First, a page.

So now we know how both of these things can benefit your music career, let’s get started with the first of these two time and energy savers:
Email Autoresponders – What It Is And Why Is It Helpful
Email autoresponders are a type of email message that gets sent out to fans automatically, and to a set schedule. You’ll have to write these messages before hand, but once you’ve written each email, you won’t have to write it again for each new fan. You simply put it in your autoresponder system (we’ll look at some good ones in the next section), and depending on what schedule you set, anyone that signs up to your mailing list will receive a copy of each email when it’s their turn.
So for example, let’s say you write a message letting people know about your album, and you wanted people to see it two weeks after they’ve signed up to your mailing list. You’d simply login to your email marketing software, enter your autoresponder section, and add your email as they instruct.
You’ll set the ‘conditions’ you want (for example, it goes out 14 days after each person subscribes to your list), and you save this autoresponder.
Now, if someone signs up to your list on say the 14th of April, on the 28th of April they’ll be emailed the message you added to your autoresponder as this is two weeks after. If someone signs up to that same list on the 7th of May, they’ll get that follow up message about your album on the 21st of May.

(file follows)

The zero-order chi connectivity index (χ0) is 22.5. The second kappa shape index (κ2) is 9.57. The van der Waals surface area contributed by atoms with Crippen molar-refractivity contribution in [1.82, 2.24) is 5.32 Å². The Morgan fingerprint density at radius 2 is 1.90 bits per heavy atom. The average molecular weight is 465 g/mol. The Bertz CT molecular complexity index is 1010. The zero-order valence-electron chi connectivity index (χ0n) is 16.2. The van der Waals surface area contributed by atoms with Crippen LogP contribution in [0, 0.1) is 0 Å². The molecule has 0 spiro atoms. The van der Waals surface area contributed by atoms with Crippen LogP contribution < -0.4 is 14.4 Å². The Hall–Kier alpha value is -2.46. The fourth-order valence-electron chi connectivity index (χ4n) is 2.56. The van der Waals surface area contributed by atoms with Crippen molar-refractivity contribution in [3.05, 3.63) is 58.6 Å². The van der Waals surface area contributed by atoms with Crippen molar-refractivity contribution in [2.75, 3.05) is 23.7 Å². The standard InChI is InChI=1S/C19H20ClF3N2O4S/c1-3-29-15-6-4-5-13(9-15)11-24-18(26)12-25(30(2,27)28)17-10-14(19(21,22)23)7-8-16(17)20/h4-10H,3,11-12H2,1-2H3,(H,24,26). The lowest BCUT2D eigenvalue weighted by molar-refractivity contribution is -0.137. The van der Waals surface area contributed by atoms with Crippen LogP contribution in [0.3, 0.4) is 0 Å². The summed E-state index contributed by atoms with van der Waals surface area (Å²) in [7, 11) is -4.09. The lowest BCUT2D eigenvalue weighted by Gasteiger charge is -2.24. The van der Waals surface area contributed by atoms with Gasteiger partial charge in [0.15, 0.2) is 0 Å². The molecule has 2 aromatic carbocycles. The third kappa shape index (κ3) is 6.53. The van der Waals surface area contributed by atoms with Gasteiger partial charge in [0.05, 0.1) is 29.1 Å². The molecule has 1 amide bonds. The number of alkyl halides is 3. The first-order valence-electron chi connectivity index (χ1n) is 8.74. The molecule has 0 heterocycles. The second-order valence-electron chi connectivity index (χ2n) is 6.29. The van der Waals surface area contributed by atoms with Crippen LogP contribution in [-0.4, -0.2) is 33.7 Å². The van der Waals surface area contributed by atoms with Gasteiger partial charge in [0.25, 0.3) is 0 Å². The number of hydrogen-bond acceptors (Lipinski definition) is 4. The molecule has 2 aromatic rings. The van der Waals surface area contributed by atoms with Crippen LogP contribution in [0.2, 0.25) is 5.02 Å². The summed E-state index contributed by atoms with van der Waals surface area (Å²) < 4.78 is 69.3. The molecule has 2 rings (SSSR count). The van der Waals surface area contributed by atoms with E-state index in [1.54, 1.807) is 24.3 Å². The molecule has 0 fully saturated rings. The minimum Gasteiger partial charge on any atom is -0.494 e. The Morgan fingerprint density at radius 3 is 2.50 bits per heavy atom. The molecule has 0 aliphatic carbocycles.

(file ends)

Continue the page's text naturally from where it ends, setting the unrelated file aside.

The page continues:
It doesn’t matter when the person signs up, they’ll always get it 14 days after they do.
This is better then you manually emailing everyone who joins your list, it’ll become time intensive and people will miss key updates if they join a lot later then others. This way though, you’ll be sure everyone who subscribes to you will see all your important messages and at a time that’s most effective to when they find out about you.
How To Set Your Autoresponder Up
So how do you make sure your autoresponder emails get sent out? Well first of all, you need a service which has an autoresponder built in.
There are three main options I’ve used before, all of which can work well:
While Mailchimp offers a free email marketing account, the free version doesn’t include the autoresponder feature, so the cost of both tools is the same.
Within both of these, you’ll be able to easily add multiple autoresponders, and have them go out whenever you want. In my autoresponder for Music Industry How To, I currently have over 25 messages which go out to anyone that subscribes to my email list at the rate of once a week. This helps build a relationship with any subscribers for 6 months after they find out about the site, all without me lifting a finger. Even though the messages were all written a long time ago, they keep benefiting my business without me doing any additional work. The same will work for your music career, saving you a lot of time and effort along the way.